After months of hype, numerous press tours, a weigh-in, and a fight, Floyd Mayweather versus Connor McGregor came and went. “The Great White Hope” versus “The Greatest Boxer Ever” was built as a spectacle of biblical proportions. A clash of the titans. A must see summer blockbuster film. The result? A con job that rivals the one Floyd Mayweather and Manny Pacquiao pulled on the viewing public back in May of 2015.

This is exactly what we deserved. We deserved to be hoodwinked and bamboozled by a has been boxer and a man in way over his head. We paid $99.95 to watch a farce. We epitomized the meme of Frye from Futurama and told Flyod Mayweather and Connor McGregor to shut up and take our money in the hopes that a woman beating dirt-bag and a racially insensitive loud-mouth would titillate us into believing we would experience an entertaining fight.

There was evidence of this fight being a farce from the start. Floyd “Money” Mayweather walked to the ring dressed in a black and gold jacket he stole from Michael Jackson’s closet and wore a black mask akin to the one Ms. Puff wore in an episode of Spongebob Squarepants.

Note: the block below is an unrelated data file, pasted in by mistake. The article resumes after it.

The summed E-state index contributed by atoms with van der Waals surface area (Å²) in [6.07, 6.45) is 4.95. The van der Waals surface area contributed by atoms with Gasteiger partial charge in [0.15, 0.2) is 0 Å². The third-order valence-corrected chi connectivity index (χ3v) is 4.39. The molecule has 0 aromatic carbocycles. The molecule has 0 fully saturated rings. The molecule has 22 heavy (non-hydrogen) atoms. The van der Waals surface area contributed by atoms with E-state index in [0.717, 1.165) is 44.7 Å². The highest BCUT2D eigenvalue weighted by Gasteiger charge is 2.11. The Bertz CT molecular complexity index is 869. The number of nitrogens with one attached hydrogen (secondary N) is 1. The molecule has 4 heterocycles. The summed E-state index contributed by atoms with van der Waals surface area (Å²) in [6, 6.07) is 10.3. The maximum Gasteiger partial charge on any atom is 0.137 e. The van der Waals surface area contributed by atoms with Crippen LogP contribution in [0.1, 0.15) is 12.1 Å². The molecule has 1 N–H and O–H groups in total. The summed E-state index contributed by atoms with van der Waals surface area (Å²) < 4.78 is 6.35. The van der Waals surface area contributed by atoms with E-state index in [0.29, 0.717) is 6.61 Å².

Is that Floyd Mayweather or Mrs. Puff from Spongebob under that mask?

He wore this mask in order to hide a smirk and his utter disdain for the viewing public he claimed he owed for the Pacquiao fight and wanted to “entertain” the fans. Floyd knew the check had cleared before the first bell had rung.

Connor McGregor’s demeanor may exude confidence, but he knew he had no chance in this bout. This was an opportunity for him to further expand his celebrity stardom by participating in this charade, and he made like the Steve Miller Band and ceased the opportunity to take the money and run. He made millions of dollars by agreeing to get his face rearranged. Sure, his “**** you” suit was nothing short of clickbait worthy, but when your most memorable moment of this entire farce was a cheap custom suit you wore, we should’ve known just how abysmal the entire exercise would be.